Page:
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AS 2201: An Audit of Internal Control over Financial Reporting That Is Integrated with

An Audit of Financial Statements


This auditing standard guides the auditor to perform an audit of management's assessment of the
effectiveness of internal control over financial reporting that is integrated with an audit of the
financial statements The auditor should plan the examination of internal control by evaluating
whether the following matters are important to the entity's financial statements and internal
control and, if so, how they may affect the auditor's procedures, may assist the auditor in
planning the examination. They are Knowledge of the entity's internal control obtained during
other engagements performed by the auditor or, if applicable, during a review of a predecessor
auditor's working papers, Matters relating to the entity's business, including its organization,
operating characteristics, and capital structure, The extent of recent changes, if any, in the entity,
its operations, or its internal control, Legal or regulatory matters of which the entity is aware,
Preliminary judgments about the effectiveness of internal control, Knowledge about risks related
to the entity evaluated as part of the auditor's client acceptance and retention evaluation, The
relative complexity of the entity's operations etc. Auditor has to focus on entity-level controls
and identifies significant accounts, disclosures, and their relevant assertions. The auditor then
selects those controls that sufficiently address the assessed risk of misstatement to each relevant
assertion for testing. To accomplish this task, it is necessary that internal control systems be
documented adequately and that relevant internal controls be identified and tested. The
complexity of the organization, business unit, or process plays major role is risk assessment. The
audit of internal control more clearly scalable for smaller, less complex companies. Thus, the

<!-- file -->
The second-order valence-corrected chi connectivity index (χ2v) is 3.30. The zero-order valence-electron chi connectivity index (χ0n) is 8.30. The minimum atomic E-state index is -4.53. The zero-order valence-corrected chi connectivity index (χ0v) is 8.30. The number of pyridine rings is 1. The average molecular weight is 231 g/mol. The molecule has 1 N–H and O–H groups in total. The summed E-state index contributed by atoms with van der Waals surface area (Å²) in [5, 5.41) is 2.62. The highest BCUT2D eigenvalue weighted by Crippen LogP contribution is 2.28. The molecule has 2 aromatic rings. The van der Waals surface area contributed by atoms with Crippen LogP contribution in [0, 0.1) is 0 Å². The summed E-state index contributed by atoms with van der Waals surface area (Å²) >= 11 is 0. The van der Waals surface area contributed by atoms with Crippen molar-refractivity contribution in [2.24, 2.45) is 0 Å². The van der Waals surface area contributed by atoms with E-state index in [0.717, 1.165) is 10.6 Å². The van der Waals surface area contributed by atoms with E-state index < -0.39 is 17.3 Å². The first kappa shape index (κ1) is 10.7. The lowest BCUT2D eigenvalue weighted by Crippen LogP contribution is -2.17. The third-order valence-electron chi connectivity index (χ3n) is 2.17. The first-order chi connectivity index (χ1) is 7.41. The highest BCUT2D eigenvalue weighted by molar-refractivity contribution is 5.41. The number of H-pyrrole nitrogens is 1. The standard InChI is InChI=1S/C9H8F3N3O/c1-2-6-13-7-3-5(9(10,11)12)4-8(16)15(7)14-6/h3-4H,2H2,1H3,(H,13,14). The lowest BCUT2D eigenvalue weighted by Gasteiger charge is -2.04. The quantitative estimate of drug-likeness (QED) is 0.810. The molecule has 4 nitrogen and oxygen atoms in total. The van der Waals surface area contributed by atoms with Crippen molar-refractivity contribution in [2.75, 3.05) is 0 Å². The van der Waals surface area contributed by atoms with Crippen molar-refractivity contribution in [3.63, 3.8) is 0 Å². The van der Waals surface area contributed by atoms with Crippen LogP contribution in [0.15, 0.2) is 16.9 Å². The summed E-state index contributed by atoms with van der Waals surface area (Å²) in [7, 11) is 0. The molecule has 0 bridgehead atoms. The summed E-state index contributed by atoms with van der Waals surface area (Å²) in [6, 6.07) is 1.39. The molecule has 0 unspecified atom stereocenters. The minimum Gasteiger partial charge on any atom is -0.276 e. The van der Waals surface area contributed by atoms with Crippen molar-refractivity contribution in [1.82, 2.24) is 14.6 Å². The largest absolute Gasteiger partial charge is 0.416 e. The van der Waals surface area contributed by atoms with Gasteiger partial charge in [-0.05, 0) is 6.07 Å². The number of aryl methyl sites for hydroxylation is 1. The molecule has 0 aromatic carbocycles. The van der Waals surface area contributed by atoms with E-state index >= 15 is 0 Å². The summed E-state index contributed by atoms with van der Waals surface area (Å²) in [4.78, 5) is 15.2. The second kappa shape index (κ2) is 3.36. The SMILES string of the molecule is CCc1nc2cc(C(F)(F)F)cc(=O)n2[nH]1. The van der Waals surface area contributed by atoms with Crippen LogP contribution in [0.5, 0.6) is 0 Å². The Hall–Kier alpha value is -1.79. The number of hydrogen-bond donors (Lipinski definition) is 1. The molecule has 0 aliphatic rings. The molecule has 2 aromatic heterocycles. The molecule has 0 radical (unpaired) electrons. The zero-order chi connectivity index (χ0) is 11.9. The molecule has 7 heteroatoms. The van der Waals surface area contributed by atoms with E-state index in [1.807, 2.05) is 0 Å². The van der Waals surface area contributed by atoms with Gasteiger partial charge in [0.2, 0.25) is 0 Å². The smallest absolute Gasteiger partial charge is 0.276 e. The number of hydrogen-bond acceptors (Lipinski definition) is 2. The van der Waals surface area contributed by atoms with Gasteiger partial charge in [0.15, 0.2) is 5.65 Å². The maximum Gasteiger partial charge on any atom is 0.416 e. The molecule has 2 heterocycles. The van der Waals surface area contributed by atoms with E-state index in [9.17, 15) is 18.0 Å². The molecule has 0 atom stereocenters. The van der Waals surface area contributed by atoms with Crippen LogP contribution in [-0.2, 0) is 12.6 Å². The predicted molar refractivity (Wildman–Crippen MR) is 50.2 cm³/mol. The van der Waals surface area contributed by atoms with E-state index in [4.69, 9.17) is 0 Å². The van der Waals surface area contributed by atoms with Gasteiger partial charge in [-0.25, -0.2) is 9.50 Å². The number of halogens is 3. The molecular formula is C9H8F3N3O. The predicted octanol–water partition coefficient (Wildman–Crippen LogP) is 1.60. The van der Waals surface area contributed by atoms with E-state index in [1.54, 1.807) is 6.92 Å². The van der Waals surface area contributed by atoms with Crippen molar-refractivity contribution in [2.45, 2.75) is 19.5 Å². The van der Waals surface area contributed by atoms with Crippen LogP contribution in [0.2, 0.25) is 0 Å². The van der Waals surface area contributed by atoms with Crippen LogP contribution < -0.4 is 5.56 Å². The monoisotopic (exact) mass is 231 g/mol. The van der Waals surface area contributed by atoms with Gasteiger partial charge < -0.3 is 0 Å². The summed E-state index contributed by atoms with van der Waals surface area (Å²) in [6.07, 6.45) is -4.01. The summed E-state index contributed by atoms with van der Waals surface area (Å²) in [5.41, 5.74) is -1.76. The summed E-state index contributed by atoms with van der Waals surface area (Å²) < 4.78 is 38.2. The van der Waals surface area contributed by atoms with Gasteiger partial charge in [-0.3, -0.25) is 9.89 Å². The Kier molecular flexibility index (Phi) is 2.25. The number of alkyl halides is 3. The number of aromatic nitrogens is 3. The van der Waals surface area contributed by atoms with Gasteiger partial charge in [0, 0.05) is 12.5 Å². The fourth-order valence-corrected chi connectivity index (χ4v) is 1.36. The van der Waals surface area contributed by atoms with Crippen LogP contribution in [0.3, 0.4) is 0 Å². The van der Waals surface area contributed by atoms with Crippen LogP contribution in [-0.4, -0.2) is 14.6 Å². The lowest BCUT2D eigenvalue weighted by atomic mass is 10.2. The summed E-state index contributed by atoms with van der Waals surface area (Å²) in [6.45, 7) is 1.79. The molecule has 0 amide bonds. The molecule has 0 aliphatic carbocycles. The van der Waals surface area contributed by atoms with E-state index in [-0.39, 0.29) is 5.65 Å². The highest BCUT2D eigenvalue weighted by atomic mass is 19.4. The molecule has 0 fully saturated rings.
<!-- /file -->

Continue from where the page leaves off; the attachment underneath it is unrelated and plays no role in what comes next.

standard contains direction to auditors on scaling the audit based on a company's size and
complexity.
For Audit of internal control the auditor should take into account the results of his or her fraud
risk assessment. The auditor should evaluate whether the company's controls sufficiently address
identified risks of material misstatement due to fraud and controls intended to address the risk of
management override of other controls. Controls that might address these risks include. If the
auditor identifies deficiencies in controls designed to prevent or detect fraud during the audit of
internal control over financial reporting, the auditor should take into account those deficiencies
when developing his or her response to risks of material misstatement during the financial
statement audit.
The general inspection report notes that inspections staff have identified situations in which firms
used the work of others, most often internal audit, who performed tests of controls without
establishing a sufficient basis for using that work. For example, in some instances, the extent to
which firms used the work of internal audit in higher risk areas involving significant judgment,
such as aspects of revenue and the valuation of complex, hard-to-value investment securities,
was inappropriate. Also, in some instances, firms failed to evaluate the design of internal audit's
control testing procedures, including the scoping and the Identification of important controls.
A top-down approach begins at the financial statement level and with the auditor's understanding
of the overall risks to internal control over financial reporting. The auditor then focuses on entity
level controls and works down to significant accounts and disclosures and their relevant

assertions. This approach directs the auditor's attention to accounts, disclosures, and assertions
that present a reasonable possibility of material misstatement to the financial statements and
related disclosures. The auditor then verifies his or her understanding of the risks in the
company's processes and selects for testing those controls that sufficiently address the assessed
risk of misstatement to each relevant assertion.
Entity-level controls, like other internal controls over financial reporting, have procedural
aspects designed to help determine their effectiveness. The outputs of the procedures, after being
reviewed and tested for adherence to the control concepts, provide the basis for mitigating
business risks. This overall system of risk identification and control adaptation ensure a company
can achieve its strategic business objectives while acting within the ethical, legal, and regulatory
boundaries established for their industry and organization type. The top-down approach begins
with the auditors understanding of the Overall risks to internal control over financial reporting